THE DARK TOWER
(director/writer: Nikolaj Arcel; screenwriters: based on novels by Stephen King/Akiva Goldsman, Jeff Pinker, Anders Thomas Jensen; cinematographer: Rasmus Videbaek; editors: Alan Edward Bell, Dan Zimmerman; music: Junkie XL; cast: Idris Elba (Roland Deschain), Matthew McConaughey (Walter O’Dim-Ma in Black), Katheryn Winnick (Laurie Chambers), Tom Taylor (Jake Chambers), Claudia Kim (Arra Champignon), Fran Kranz (Pimli), Abbey Lee (Tirana), Dennis Haysbert (Steven Deschain), Jackie Earle Haley (Sayre), Jose Zuniga (Dr. Hotchkiss), Nicholas Pauling (Lon), Nicholas Hamilton (Lucas Hanson), Victoria Nowak (), Ben Gavin (Soldier), Michael Barbieri (Timmy); Runtime: 94; MPAA Rating: PG-13; producers: Akiva Goldsman, Brian Grazer, Ron Howard, Stephen King; Columbia Pictures; 2017)
“Turgid sci-fi flick.”
Reviewed by Dennis Schwartz
Danish director/writer Nikolaj Arcel (“A Royal Affair”) offers us this turgid sci-fi flick. It’s based on the series of eight novels by Stephen King. A team of writers Akiva Goldsman, Jeff Pinker and Anders Thomas Jensen keep it confusing, and uninteresting. It’s another King novel that becomes a dud when filmed. It has the possibility of being the worst King novel ever filmed.
The plot skimmed from the entire series of novels, involves the allegorical gunslinger, Roland Deschain (Idris Elba), out to save the Mid-World, a post-apocalyptic place, from the sorcerer, known as either the Man in Black or Walter O’Dim (Matthew McConaughey). The mean-spirited black magician is out to destroy the world by destroying the mythical Dark Tower, which is located at the center of the universe and is where all the planets exist in a huge circumference surrounding it. If the Dark Tower remains intact from the invading monsters, it keeps alive the “Keystone Earth, ” the name used for the Earth, and also all the other planets.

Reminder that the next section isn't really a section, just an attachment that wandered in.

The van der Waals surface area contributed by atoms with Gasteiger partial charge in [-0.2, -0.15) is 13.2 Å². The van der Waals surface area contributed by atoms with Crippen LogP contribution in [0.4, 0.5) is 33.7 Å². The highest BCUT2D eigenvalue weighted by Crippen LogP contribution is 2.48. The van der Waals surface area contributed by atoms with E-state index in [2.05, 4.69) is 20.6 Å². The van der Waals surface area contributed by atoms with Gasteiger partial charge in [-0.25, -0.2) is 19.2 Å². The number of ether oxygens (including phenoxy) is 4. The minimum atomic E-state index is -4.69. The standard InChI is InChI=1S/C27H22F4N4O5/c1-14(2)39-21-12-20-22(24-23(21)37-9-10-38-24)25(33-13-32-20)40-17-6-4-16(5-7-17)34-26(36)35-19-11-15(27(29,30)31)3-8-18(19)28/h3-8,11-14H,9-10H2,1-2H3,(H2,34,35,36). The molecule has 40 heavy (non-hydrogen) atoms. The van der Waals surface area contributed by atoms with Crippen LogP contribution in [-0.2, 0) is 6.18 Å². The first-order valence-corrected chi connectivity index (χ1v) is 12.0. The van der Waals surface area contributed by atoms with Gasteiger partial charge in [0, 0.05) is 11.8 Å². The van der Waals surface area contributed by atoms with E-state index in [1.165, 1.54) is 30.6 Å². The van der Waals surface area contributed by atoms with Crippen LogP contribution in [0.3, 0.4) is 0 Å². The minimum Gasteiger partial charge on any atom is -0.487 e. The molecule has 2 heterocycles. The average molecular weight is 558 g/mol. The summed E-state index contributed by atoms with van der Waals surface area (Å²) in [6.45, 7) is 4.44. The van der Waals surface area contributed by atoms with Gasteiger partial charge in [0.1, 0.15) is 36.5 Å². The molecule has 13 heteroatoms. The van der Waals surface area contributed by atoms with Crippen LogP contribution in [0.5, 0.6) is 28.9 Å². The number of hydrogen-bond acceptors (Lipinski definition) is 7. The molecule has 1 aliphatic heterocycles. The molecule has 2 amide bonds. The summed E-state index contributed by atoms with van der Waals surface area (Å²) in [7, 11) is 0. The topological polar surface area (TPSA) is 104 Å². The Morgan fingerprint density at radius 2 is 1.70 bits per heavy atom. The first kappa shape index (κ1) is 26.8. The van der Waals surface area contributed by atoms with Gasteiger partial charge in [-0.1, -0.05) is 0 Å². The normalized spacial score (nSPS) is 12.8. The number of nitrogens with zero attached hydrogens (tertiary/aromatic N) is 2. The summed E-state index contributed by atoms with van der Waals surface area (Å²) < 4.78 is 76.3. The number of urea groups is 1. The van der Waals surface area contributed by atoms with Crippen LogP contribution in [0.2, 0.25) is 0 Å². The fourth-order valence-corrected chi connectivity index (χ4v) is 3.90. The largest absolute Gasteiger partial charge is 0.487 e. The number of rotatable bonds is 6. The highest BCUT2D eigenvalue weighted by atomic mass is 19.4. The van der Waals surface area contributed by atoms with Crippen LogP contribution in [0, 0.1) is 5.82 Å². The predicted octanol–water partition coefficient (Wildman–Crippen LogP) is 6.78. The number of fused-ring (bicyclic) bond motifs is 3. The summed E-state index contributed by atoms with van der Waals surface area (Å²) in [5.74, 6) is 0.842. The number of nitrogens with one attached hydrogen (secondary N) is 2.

The story unravels through the eyes of the loner NYC teenager Jake Chambers (Tom Taylor), who lives with his loving but clueless mom (Katheryn Winnick) and her hostile asshole boyfriend (Nicholas Pauling). The sensitive Jake, whose firefighter dad was killed on the job, is gifted with The Shine – an ability to see into other worlds. He also can draw what he sees, and keeps the drawings involving the gunslinger and the Man in Black in his room. When he tells others of this, they think he’s a crazy person and force him to get psychological help. The only one who knows the kid is for real is the Man in Black, who gets his minions to track him down so he can kidnap him and force him to use his powers for evil. The Man in Black has a history of tracking down gifted kids with special powers he can use for his own sordid purposes.
Warning: spoiler alert.
The kid realizes he needs help from the gunslinger, the only one who has the ability to save both the kid and the universe. So Jake enters a time portal he visualizes in the city and travels to Mid-World to ask the gunslinger for help. Battles ensue in the Mid-World between the good guy and the bad guy, and then the kid and the gunslinger get transported to NYC with help from the villagers who are attacked by Walter. Meanwhile the unstoppable Man in Black stops bullets with ease and seems like he can’t be killed, except in the final act the gunslinger plugs him in the Big Apple and, if you can believe, the world is good to go again. Just don’t try too hard to understand what happened, it’s just not worth the effort.
The best film moment is when Walter tells the vile boyfriend of the kid’s mom “Stop breathing,” and he dies right on the spot.
REVIEWED ON 8/4/2017 GRADE: C